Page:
As the demand for connection grows, so do the threats to the network security. There are new types of attacks on the communications networks, but there has also been visible increase in the more conventional modes of cyber-attacks, like those on DNS services. “Telecom operators are going through multi-dimensional changes – hardware to software, 4G to 5G, hybrid cloud adoption – and as a result the attack footprint is growing rapidly. Security needs to fit into this fast-changing environment without sacrifice; it should become part of the design and help ensure application functions perform well and are always available,” said James Feger, General Manager of Service Providers at F5.” Many new attacks are increasingly similar to attacks on IT systems, including those on cloud applications and infrastructure. Therefore, “public cloud providers should partner with security companies to offer the tools that telecom operators are used to and really need when facing sophisticated threats that could hinder application availability. Defending only against volumetric attacks isn’t enough,” Feger added.

Edge computing is another technology domain increasingly catching the industry’s imagination. Though edge computing doesn’t rely on 5G to happen, the ascendency of 5G will surely bring edge computing closer to reality, especially for those telecom operators aiming to serve the enterprise market. “This means bringing the intelligence, decisions and actions closest to the sources, i.e., what is purported as edge,” commented VoltDB, a company specialised in intelligence at the edge. However, not all enterprises are facing the same level of challenges. “Quite often, the maturity of the enterprise also dictates how deep their transformation is going to be and how disruptive this transformation will be to the status quo business,” the company said. The good news coming out of the survey was that, more than eight out of ten respondents said their organisations would likely rearchitect their business processes to leverage edge and edge intelligence.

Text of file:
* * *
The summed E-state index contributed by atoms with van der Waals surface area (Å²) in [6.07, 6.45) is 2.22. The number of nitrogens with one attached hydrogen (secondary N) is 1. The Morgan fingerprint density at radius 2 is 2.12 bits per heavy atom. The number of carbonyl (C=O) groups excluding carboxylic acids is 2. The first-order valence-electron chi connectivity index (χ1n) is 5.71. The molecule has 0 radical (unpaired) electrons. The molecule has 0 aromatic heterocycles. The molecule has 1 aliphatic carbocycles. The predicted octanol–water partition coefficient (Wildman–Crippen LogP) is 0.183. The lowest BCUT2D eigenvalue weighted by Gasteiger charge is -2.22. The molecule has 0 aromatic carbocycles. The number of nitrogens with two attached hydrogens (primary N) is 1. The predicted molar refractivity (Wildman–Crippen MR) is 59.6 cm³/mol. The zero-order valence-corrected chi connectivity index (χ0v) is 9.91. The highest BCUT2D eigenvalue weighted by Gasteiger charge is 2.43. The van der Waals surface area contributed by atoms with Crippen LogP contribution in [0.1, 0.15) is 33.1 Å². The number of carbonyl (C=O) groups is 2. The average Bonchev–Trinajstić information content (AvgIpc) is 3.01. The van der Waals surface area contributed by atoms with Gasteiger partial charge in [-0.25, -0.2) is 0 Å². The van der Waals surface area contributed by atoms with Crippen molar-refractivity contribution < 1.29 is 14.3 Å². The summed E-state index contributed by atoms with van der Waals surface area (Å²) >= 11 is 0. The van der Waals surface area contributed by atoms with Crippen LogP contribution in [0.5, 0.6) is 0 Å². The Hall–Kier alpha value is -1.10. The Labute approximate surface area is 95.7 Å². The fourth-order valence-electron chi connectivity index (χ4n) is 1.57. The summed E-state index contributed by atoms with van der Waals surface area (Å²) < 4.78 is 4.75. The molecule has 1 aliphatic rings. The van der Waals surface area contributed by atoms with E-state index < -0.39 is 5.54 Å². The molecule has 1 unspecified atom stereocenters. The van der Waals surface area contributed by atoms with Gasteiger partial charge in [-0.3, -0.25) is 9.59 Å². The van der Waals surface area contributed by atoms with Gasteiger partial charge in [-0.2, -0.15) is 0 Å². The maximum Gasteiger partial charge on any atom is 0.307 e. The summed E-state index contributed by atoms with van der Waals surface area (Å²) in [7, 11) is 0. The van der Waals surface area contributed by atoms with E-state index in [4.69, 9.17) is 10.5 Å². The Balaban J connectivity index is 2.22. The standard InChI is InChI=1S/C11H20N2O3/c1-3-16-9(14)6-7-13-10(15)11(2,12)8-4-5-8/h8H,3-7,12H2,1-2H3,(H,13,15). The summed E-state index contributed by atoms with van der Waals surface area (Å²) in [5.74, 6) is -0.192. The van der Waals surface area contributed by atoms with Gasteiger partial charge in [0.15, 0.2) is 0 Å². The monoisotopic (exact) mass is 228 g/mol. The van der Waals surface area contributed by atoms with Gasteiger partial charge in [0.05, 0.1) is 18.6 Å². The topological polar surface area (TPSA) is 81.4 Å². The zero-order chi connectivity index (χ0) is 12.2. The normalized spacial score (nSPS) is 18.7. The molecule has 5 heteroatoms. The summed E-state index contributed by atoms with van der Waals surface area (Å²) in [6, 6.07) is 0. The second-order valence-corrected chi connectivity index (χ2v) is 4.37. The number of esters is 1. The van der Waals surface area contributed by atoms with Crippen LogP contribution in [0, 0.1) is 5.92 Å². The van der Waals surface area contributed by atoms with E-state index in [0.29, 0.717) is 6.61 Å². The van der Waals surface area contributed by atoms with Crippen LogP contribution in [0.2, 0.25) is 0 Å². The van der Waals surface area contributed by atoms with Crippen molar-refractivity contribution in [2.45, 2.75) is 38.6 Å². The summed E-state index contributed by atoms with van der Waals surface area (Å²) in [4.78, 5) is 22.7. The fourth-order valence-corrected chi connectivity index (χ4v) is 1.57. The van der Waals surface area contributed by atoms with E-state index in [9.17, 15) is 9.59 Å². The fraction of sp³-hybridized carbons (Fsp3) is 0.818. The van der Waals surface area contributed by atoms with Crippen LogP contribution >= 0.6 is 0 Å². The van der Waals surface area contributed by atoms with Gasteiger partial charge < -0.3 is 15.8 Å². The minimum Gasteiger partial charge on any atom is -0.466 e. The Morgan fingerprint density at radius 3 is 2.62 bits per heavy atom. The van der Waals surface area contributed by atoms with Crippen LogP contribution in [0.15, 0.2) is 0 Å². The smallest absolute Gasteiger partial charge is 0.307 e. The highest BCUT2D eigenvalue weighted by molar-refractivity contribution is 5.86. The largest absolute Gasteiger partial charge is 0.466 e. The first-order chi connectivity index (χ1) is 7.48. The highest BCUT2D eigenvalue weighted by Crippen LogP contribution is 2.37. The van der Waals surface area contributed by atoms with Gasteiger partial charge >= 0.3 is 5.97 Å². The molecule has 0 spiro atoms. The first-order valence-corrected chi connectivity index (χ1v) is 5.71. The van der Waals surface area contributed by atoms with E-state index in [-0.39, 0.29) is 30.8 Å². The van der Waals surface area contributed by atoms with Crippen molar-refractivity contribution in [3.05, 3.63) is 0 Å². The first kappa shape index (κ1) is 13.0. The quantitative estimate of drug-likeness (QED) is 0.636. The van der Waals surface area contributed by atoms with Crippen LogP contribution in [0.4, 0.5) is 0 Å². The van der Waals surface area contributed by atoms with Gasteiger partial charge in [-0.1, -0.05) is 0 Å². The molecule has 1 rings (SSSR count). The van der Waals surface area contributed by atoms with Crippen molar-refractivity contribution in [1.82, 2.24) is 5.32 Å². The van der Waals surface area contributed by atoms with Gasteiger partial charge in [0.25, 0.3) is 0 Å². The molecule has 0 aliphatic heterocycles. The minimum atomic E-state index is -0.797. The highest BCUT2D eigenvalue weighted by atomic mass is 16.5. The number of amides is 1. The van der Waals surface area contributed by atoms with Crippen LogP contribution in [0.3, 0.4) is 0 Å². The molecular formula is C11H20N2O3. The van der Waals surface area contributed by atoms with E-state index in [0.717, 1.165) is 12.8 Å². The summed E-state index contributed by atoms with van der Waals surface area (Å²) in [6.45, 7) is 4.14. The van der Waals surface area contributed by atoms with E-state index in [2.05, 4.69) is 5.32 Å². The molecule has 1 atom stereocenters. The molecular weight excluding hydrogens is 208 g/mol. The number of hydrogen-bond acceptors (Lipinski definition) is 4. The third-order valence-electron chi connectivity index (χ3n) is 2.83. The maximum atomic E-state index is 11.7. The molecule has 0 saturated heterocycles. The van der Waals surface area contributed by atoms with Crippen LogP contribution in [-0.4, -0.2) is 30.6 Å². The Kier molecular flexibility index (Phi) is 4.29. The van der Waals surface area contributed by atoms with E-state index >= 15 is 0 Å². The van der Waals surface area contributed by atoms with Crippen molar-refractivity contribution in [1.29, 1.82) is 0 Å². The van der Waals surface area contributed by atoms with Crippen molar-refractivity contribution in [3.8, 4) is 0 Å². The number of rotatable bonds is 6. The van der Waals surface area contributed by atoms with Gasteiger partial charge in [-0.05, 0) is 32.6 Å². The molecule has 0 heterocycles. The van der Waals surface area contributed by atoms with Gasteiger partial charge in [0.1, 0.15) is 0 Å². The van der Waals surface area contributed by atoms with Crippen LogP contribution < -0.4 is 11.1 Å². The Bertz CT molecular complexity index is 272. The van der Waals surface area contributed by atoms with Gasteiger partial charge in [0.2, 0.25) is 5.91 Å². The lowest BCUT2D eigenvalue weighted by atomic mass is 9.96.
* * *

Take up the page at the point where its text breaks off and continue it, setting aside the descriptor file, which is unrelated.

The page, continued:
In general, the annual industry survey has shown that, despite all the adversity, the telecoms industry has stood firm and has passed one of the sternest tests the industry has ever faced with rather satisfactory marks. With the recent encouraging news of vaccine breakthrough, we may be one step closer to the end of the storm and there may actually be a golden sky.

The full annual industry survey report including all the survey data can be downloaded for free here.



About the Author(s)

Wei Shi

Wei leads the Intelligence function. His responsibilities include managing and producing premium content for Intelligence, undertaking special projects, and supporting internal and external partners. Wei’s research and writing have followed the heartbeat of the telecoms industry. His recent long form publications cover topics ranging from 5G and beyond, edge computing, and digital transformation, to artificial intelligence, telco cloud, and 5G devices. Wei also regularly contributes to the news site and other group titles when he puts on his technology journalist hat. Wei has two decades’ experience in the telecoms ecosystem in Asia and Europe, both on the corporate side and on the professional service side. His former employers include Nokia and Strategy Analytics. Wei is a graduate of The London School of Economics. He speaks English, French, and Chinese, and has a working knowledge of Finnish and German. He is based in’s London office.